An editor also assigns tasks to reporters and ensures that the work aligns with the client’s requirements. Unlike a news reporter, an editor can climb up to the envious position of a ‘Bureau Chief’ in no time.
Hence, although both reporters and editors need each other, their job responsibilities differ.
Now that you know the similarities and differences between a reporter and an editor, let’s learn about some foolproof ways to pitch each.
The Best Way to Pitch a Reporter
Generally, companies or individuals pitching a reporter employ several techniques. Some yield results; others don’t. You can try any of these four ways to pitch a reporter – send a cold email(s), have a press release, rope a PR (Public Relations) firm, or pitch the reporter directly.
No wonder, of all the methods mentioned above, roping a PR firm and pitching the reporter directly are two best ways to pitch a reporter.
If you hire a PR firm to pitch for you, they will do so against a fee. The fee usually depends on the quality of the work.
However, the most cost-effective way to pitch a reporter is to pitch it by yourself. To do it efficiently, you need to know the purpose of the pitch exactly. The second thing to know is what you are pitching. The third step is to select the reporters you want to pitch.
A survey found that nearly 90% of all reporters in the US prefer to be contacted by email. Hence, you also need to design an impeccable email containing your pitch. You can check some quality pitches here.
The Best Way to Pitch an Editor
Pitching an editor is somewhat different from pitching a reporter. Editors are masters in their trade, and you cannot send a lousy pitch.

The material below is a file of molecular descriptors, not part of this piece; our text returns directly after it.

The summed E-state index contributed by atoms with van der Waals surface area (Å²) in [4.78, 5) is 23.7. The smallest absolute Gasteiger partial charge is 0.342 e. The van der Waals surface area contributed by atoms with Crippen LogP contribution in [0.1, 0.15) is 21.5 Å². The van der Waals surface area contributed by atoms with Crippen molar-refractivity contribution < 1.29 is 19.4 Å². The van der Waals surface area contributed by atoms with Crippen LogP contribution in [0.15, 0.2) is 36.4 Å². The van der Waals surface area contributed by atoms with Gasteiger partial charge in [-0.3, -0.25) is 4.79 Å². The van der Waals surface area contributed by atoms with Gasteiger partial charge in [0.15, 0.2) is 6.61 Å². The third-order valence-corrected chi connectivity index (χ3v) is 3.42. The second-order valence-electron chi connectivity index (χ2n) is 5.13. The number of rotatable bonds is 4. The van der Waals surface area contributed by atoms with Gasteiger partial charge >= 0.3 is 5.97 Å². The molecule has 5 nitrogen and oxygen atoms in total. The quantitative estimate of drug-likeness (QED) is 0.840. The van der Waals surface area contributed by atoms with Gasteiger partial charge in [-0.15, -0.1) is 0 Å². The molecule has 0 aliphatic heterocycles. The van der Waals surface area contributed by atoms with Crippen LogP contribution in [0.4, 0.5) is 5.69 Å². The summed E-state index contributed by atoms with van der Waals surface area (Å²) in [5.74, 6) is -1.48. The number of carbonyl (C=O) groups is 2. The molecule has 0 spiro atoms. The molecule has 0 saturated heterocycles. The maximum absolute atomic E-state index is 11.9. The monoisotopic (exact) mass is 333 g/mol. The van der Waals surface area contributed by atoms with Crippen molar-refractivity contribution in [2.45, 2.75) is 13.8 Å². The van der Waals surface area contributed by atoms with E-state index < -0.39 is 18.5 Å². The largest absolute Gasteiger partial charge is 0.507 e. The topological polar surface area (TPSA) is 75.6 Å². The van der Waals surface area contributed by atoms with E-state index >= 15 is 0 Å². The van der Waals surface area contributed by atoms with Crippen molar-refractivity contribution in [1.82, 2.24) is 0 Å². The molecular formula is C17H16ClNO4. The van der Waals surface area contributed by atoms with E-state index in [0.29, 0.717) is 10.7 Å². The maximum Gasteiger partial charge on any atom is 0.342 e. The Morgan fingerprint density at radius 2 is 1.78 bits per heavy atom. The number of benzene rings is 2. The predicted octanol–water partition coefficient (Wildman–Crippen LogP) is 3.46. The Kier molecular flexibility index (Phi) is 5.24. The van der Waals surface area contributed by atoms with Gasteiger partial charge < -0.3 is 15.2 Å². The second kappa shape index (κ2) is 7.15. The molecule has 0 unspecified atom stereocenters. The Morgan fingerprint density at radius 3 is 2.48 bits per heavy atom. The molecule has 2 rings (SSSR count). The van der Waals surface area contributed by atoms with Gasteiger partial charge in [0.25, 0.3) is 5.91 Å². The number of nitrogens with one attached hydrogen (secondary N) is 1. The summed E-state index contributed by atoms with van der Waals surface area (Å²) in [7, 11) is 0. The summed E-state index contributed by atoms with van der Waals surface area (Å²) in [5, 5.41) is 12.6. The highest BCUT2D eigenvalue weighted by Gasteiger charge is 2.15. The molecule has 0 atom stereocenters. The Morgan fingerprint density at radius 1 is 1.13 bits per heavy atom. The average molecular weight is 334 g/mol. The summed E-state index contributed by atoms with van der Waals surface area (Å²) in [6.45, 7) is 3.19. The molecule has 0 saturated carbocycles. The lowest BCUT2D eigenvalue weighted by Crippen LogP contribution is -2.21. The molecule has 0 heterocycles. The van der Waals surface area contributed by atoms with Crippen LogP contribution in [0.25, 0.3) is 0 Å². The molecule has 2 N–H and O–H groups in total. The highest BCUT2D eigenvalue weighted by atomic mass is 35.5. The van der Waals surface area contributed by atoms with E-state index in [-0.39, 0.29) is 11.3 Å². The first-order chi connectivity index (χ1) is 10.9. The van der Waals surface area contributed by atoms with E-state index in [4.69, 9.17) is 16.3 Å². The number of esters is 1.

The first thing you need to do is write an attention-grabbing subject. The editor must understand the urgency of the pitch. Secondly, news editors typically check news-worthy pitches. Try evaluating your content and making it newsworthy before pitching.
Identifying the Unique Selling Proposition (USP) of your content is crucial at this stage. You must clearly answer the purpose of your pitch and what makes it stand out.
In the end, provide a Call-to-Action (CTA) to let the editor know what you want from the pitch.
How are the Pitches for a Reporter Similar and Different Than the Pitches Received by an Editor?
Reaching an editor for a pitch is often easier than reaching out to a reporter. This statement is not universal, though.
Since editors spend most of their time in front of a computer, it is convenient for them to read emails when you send them. However, if they are swamped, you might have to wait longer than anticipated. Accessing a reporter might be a little trickier since they remain loaded with work through the day and night.
However, the most considerable similarity between the two is that both keep their ears and eyes open for newsworthy and informative content.
Pitching is an art that’s easier said than done. Improve your knowledge with these free resources to make your pitch perfect. Read more on the media in our media guide, which breaks down the structure of newsrooms, the different types of publications, and much more.